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Ut313 - Gemini Bridges Road(sh)

It is hard to believe that as late as 1961, hardly anybody knew of the existence of the natural bridges along this route. The fact, that now just about everybody does, hinges on a rockhound named Lin Ottinger, who was tipped off by a local. Then it took a decade for him to find them again a second time. Things have changed - there are still arches to be discovered and named in the remote canyons of Utah, but Gemini Bridges are not among them.

As Todd Campell already noted in his 1991 guide book "now it isn't uncommon to hear of people hackysacking on them, or wheelying across them. Natural selection has its own special way of dealing with folks so inclined". In order to achieve this kind of popularity, a rockhound cannot bear sole responsibility. You need more. Somebody has to profit from all this beauty for things to really start happening, This is where all the able, energetic Moab merchants come in. They help feed hungry cyclists, sell gasoline canisters to motorcyclists, house them if the feel so inclined and even rent portable toilets to the campers.  And yet, something is different about this town, different from so many other towns on the edges of National Parks. I think it is this: there are no mini golf courses, pony rides or christmas ornament stores in Moab (or at least I didn't see any). There are just plain fewer tourist trap businesses in general. Instead the town attracts business generated through organized marathon events like Outerbike or the 24 hours of Moab, and also organized bike tours over the La Sal Loop Road s(u). And then there are the music festivals ...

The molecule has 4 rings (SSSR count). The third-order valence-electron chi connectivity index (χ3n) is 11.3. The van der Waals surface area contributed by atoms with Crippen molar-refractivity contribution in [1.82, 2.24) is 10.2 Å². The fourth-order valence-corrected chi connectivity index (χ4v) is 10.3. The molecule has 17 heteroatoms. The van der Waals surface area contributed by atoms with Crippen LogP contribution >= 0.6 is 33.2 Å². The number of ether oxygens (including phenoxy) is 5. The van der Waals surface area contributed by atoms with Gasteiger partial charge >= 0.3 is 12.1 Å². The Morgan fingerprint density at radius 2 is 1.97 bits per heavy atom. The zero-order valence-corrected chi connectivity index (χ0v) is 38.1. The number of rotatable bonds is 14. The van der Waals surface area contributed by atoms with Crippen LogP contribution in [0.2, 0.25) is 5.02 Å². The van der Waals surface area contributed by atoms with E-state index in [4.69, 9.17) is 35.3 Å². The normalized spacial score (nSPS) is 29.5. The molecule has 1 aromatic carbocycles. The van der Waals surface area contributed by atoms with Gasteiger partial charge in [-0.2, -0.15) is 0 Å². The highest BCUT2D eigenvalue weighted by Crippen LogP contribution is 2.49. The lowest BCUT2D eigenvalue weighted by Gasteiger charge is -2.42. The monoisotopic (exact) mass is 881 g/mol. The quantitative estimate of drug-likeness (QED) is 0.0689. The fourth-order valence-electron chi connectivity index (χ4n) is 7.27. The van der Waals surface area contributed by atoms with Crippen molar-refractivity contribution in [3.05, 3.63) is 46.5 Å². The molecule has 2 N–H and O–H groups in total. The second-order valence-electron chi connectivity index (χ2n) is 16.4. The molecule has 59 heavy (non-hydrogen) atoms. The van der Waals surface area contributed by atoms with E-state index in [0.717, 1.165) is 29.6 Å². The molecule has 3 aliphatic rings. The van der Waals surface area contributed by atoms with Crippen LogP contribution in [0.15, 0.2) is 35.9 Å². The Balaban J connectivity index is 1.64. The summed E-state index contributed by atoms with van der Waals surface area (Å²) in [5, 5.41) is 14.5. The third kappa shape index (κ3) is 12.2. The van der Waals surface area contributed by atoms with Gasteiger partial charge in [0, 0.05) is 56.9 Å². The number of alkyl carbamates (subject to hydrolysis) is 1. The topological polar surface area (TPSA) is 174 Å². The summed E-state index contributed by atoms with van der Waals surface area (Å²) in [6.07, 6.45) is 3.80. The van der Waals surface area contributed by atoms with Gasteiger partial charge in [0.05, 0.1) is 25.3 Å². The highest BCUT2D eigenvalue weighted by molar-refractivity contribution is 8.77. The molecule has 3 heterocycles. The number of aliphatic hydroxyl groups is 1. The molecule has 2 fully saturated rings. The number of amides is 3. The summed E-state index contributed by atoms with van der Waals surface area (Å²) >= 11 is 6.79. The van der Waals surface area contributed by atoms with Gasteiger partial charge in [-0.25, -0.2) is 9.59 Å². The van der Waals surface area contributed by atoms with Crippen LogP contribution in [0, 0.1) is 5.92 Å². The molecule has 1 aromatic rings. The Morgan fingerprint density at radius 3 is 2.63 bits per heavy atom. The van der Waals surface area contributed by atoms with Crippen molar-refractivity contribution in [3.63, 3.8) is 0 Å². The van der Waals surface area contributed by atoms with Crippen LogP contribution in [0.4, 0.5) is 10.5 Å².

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1.(3960ft,mile00) START-END EAST: Colorado River bridge north of Moab
2.(4580ft,mile08) Gemini Bridges Road trailhead
3.(4780ft,mile13) route continues right
4.(4910ft,mile14) stay left
5.(5110ft,mile15) Gemini Arch overlook is on left
6.(6050ft,mile21) TOP: road joins paved Ut313. Profile continues right
7.(4580ft,mile35) same as 2
8.(3960ft,mile42) START-END WEST: same as 1


From East. Part of the fun of riding this route from Moab is the excellent biketrail, utilizing an abandoned roadbed between Arches National Park and the Gemini Bridges trailhead - and not paying the parking fee at the private ATV staging area at the trailhead.

Past the trailhead the route is now well signed with "Gemini Bridges" sings, and after that Ut313 signs. There are several additional alternate loops and junctions along the way. Many options dead end below the cliffs of the Wingate formation. The area appears to be totally closed to camping these days (Oct/11). As a result I didn't see any people at all on the road during my last visit, except for a group of five Bridge frolickers. This is much less than during previous years.